The Paleolithic diet, although it seems to be a recent phenomenon, was promoted in the mid-1970s by gastroenterologist Walter L. Voegtlin – and by generations of cave me before him.
The part of the Paleolithic Era in which humans lived spanned a time period from about 2.6 million years ago to about 10,000 years ago. It was a period during which Homo habilis foraged, hunted and ate, gradually changing to become full-blown Homo erectus at about -1.8 million years. By -500,000 years, that human model had morphed to Homo sapiens neanderthalis; and these people were bred out and killed off by Homo sapiens sapiens, who must have occurred about the same time in order to have been able to do so. During these eons when our ancestors changed so much, we can only logically conclude that the life forms they used for food changed a great deal, as well. Therefore, anything we call a ‘paleolithic diet’ is, in fact, going to be a modern approximation of what was eaten by Homo anybody, in all permutations, over the last 2.5 million years.
Meat, vegetable matter, seeds, and fruits were the staples of human-type creatures up to the dawn of agricultural 10,000 years ago. The meat was largely grass-fed, unless it was derived from aquatic animals or birds, or fruit-eating animals such as monkeys and bats; the vegetables, fruits, and seeds were, on the whole, smaller than their modern counterparts; and no dairy products were eaten because the forbearers of the animals we milk today were killed and eaten before they were milked.
The modern equivalent of the diet is straightforward: eat meat from grass-fed animals,fish & other sea foods, fresh fruits and veggies, eggs, nuts and seeds, and healthful oils (and there is much controversy as to which ones are healthy and which are not). At the same time, avoid cereal grains, legumes (including peanuts), dairy, refined sugar, potatoes, processed foods, and salt: these were not part of our ancestral bill of fare. There is a low-carb version of the paleo diet containing only 23% carbohydrates and a higher carbohydrate version which allows for a significant consumption of root vegetables. Theoretically, with a very minimal dietary change we remove the foods that are at odds with our health and increase our intake of vitamins, minerals, and antioxidants.
A diet of very lean, pure meat and untainted wild plants would probably benefit anyone who could achieve it but to duplicate the diet with modern equivalencies will be difficult. Since the agricultural and industrial revolutions, our foods have become increasingly produced by intensive measures, increasingly refined, and increasingly fatty, salty, and sugary. This makes the glycemic load, fatty acid composition, micronutrient composition and density, acid-base balance, sodium-potassium ratio, and fiber content of our diet vastly different from that of our ancestors.
The following group of bullets I have taken from the web on multiple sites. Should the original author request I take them down, I will gladly comply. For now, however, I think they are helpful to this article.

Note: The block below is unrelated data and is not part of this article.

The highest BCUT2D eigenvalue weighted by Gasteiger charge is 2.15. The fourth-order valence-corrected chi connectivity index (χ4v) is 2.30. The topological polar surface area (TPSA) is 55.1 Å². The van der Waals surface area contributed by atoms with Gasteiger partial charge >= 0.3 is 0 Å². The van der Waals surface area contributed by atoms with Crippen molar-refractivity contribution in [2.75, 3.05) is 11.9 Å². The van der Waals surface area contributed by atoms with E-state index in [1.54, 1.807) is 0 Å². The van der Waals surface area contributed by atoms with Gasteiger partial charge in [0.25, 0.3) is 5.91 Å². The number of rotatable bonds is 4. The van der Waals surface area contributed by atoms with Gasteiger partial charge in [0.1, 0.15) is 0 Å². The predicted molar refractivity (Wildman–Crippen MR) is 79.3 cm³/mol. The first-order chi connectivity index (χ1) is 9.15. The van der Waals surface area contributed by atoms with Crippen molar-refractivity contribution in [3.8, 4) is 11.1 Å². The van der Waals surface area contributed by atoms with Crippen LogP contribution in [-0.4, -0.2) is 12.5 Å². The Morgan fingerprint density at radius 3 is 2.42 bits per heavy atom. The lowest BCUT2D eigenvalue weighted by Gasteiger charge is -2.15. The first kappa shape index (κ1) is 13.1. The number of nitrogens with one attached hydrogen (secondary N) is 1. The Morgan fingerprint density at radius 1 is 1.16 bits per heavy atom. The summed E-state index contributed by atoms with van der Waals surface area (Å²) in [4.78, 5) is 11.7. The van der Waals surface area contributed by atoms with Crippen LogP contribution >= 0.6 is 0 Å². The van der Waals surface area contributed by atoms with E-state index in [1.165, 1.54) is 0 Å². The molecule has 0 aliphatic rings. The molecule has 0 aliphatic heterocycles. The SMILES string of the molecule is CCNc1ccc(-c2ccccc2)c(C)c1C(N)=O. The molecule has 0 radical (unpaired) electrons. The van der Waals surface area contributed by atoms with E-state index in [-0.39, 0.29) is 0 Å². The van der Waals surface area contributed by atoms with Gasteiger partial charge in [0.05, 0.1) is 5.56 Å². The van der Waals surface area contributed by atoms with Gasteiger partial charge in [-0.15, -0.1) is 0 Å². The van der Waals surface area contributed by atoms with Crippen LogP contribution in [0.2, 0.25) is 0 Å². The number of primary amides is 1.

The Paleolithic Diet provides the following:
The underpinning premise of the paleolithic diet is that modern human beings have remained, for the most part, genetically unchanged since the dawn of agriculture and that genetically, we are predisposed to a pre-agriculture diet. This supposition is supported by the observation that modern human populations that have diets similar to pre-agricultural hunter-gatherers are largely free of ailments that plague populations that enjoy the diets afforded by agriculture.
I quote S. Boyd Eaton (whom you may Google if you would like to know who he is): "We are the heirs of inherited characteristics accrued over millions of years; the vast majority of our biochemistry and physiology are tuned to life conditions that existed before the advent of agriculture some 10,000 years ago. Genetically our bodies are virtually the same as they were at the end of the Paleolithic era some 20,000 years ago."
It must be noted that researchers acknowledge that our ancestors engaged in levels of physical activity inherent to maintaining life in paleolithic times that we don’t necessarily engage in on a daily basis now. It is hypothesized that the genes that are so well attuned to a paleolithic diet are also attuned to the exercise thresholds that it took to obtain food for that diet. The human metabolic process evolved with the requirement of physical activity-rest cycles that are no longer our daily patterns in contemporary times. Prolonged endurance hunting activity may have been the dictating condition; or short, high-burst energy expenditure may have been required. I would anticipate that the type of game to be hunted in an area would determine which physiological facility was capitalized on. Whatever type of energy expenditure was genetically ensured, we don’t do either much today: we are, by and large, “sedentary.” Hence, modern humans have more body fat and less lean muscle than our hunter-gatherer ancestors, hence more problems like insulin resistance. Eaton’s conjecture was that ancestral humans expended one third of their caloric intake on physical activity in an average of 60 minutes per day of moderate-intensity exercise. I don’t get that much exercise; do you?
The paleolithic diet has met with controversy. Some argue against the basic genetic premise for it. Others point out that it could potentially pose health risks, mostly due to cholesterol. The lack of evidence of civilized diseases in pre-agricultural populations, both contemporarily and archeologically, could be attributed to shorter life spans for these people, or simply reduced (from modern standards) caloric intake rather than from the diet, itself.